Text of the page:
Save these shutdown routine ideas on Pinterest

8 healthy habits to add to your shutdown routine to encourage a healthy work-life balance while balancing productivity during challenging times

5. Leave a little white space in your schedule

During seasons of change and uncertainty, it’s important that you are mindful of your capabilities and don’t force yourself to do too much.

Especially if you are unable to cope.

Don’t force yourself to work if you’re not in the mood. Only work when you feel productive as you’ll be more time-efficient and you’ll procrastinate a lot less.

And don’t fill up your day with mindless tasks every hour either. Leave gaps in your schedule.

White space is dedicated time for you to do whatever and is essential in allowing you to pause between tasks or meetings, etc.

So pencil in some white space and take the time to have a break, get some fresh air, reflect, relax and recharge.

Just maybe stay off social media.

You’ll also find that scheduling in these little moments for yourself will make the biggest difference to your mood.

Sometimes it’s the small things that mean the most.

And remember, if you don’t laugh you’ll cry

It’s so important that no matter how shitty life gets, you still allow yourself to make jokes and have fun.

Laughter is honestly the best medicine as it releases endorphins to make you feel happier and more positive. So don’t be afraid of taking yourself a little less seriously and making yourself laugh. It will make all the difference!

Like Ricky Gervais always says, “if you think of something funny, you’ve just got to say it.”

And don’t feel guilty about laughing if everyone around you is crying.

Because if you don’t laugh you’ll probably end up crying too. And your infectious laughter might just lighten the mood and help them out a little bit.

Plus, laughter is known to boost creativity and productivity so it’s a win-win either way.

Final thoughts

I hope you find comfort in these tips and are able to better balance your productivity the next time you go through a challenging time.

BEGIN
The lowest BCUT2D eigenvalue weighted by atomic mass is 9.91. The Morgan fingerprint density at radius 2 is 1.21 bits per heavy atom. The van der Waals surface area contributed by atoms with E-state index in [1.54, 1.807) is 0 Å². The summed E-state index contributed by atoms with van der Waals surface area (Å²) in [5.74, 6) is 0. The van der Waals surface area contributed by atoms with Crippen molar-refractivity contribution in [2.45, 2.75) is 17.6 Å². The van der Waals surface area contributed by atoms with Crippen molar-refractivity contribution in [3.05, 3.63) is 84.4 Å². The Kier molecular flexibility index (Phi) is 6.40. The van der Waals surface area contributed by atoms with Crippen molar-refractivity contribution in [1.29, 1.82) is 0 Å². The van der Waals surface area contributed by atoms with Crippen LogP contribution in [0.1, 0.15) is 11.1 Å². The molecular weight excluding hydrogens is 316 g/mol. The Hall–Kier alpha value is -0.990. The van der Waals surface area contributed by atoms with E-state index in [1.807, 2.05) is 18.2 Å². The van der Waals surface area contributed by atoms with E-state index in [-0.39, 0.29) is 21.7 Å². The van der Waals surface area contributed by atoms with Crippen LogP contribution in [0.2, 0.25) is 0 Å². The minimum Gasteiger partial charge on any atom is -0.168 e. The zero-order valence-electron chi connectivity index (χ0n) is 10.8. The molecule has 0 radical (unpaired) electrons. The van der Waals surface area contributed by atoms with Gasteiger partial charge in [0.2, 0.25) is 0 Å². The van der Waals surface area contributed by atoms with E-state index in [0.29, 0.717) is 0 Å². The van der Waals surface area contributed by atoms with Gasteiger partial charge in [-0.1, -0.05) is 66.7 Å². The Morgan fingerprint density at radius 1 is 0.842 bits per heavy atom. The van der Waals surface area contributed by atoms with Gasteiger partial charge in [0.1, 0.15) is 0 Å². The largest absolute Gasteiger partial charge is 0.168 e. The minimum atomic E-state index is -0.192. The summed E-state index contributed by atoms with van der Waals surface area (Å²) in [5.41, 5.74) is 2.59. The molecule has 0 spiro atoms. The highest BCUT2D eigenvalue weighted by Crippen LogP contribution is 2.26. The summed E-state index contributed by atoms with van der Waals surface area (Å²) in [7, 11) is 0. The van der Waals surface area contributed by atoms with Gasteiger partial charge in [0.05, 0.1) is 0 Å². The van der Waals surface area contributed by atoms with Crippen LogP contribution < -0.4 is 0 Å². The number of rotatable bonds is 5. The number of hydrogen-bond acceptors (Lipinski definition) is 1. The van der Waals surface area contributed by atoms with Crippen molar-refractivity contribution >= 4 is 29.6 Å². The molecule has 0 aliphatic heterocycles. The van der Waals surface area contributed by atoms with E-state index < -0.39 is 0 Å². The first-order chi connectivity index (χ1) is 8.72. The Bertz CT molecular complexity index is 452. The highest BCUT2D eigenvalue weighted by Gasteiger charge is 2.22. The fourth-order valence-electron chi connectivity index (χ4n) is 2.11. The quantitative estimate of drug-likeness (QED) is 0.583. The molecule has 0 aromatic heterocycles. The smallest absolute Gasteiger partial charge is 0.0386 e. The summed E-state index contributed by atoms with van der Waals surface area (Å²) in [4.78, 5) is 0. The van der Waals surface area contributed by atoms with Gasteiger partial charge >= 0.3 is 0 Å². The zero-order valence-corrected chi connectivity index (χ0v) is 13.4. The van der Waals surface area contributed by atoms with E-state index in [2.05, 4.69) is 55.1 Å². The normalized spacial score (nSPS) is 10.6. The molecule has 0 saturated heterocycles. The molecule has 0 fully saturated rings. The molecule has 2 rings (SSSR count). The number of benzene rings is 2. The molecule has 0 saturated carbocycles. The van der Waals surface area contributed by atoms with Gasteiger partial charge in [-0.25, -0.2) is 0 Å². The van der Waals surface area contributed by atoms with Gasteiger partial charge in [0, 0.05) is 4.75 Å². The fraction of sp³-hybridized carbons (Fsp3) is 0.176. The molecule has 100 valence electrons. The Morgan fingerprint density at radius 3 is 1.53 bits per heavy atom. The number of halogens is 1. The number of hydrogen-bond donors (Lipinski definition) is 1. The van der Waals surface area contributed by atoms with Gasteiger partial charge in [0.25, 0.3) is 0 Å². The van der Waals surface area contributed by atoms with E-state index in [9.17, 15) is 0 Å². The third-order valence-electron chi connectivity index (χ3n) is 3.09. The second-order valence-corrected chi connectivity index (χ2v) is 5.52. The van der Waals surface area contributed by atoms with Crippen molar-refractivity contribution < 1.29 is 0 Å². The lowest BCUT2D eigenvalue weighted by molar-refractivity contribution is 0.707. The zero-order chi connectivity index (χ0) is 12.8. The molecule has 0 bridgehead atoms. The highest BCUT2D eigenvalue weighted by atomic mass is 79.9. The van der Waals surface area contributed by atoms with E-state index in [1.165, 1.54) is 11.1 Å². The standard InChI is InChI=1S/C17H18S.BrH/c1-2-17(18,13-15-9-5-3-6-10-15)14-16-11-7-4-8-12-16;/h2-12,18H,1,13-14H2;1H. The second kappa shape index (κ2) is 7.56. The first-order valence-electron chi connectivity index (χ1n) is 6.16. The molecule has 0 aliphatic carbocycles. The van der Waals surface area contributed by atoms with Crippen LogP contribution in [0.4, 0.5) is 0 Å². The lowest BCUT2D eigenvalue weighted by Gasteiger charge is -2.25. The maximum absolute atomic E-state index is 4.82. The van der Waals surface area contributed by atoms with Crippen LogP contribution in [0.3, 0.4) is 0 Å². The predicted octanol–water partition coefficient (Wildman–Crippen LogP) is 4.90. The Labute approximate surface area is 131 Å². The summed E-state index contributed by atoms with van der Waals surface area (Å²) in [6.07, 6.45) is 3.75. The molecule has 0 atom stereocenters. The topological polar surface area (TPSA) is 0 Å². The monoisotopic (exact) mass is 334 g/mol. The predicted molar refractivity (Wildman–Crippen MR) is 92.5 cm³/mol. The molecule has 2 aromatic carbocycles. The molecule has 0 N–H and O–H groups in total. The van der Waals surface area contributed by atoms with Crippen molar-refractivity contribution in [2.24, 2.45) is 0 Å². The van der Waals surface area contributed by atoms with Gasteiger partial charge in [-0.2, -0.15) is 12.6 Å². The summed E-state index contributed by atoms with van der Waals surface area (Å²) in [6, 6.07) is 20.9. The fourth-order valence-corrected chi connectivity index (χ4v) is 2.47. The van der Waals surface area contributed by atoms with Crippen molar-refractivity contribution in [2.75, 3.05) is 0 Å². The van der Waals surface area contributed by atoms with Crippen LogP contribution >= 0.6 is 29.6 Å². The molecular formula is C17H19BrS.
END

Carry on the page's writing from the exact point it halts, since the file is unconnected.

Just be aware that productivity does not define you.

If you are unable to show up and do the work that is completely fine. Learn to take a step back when you need to and give yourself time to rest and heal.

And remember, just like with all my tips, what works for me, might not necessarily work for you.

I suggest testing out these methods first to see if they suit you and if they don’t then adjust them accordingly.

And if you ever need any further guidance, my inbox is always open.

One last note

During this challenging time, I’ve also been reminded that life is short.

I cannot waste it by doing what others want me to do or being how others want me to be.

Instead, I am on a path of following my own dreams and version of success.

Which has brought me to Greece.

My happy place.

A place which I’ve longed to be in for the past year.

A place where I am able to swim in the sea every morning and adopt a simple, more relaxed lifestyle.

If you’ve been reading this blog for a while, you’ll know that I’ve wanted to escape life in the UK for the past two years.

It was always my plan to live a nomad life.

To live abroad and explore new and exciting cultures and spend every month in a different place.

To work remotely.

And that dream is now finally a reality.

So as I settle into this new chapter I wanted to gently remind you that whatever path you choose to take in life, make sure it is coming from the heart.

Don’t be influenced by what the social norms say you should be doing.

Create the life YOU want to live.

And don’t let anyone stand in your way.

Until next week,

♡ Thalia xx




Here to help you mindfully navigate and balance your day. Notes on self-care, mindful productivity, mental well-being and wellness.

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Notes by Thalia

Notes by Thalia

Here to help you mindfully navigate and balance your day. Notes on self-care, mindful productivity, mental well-being and wellness.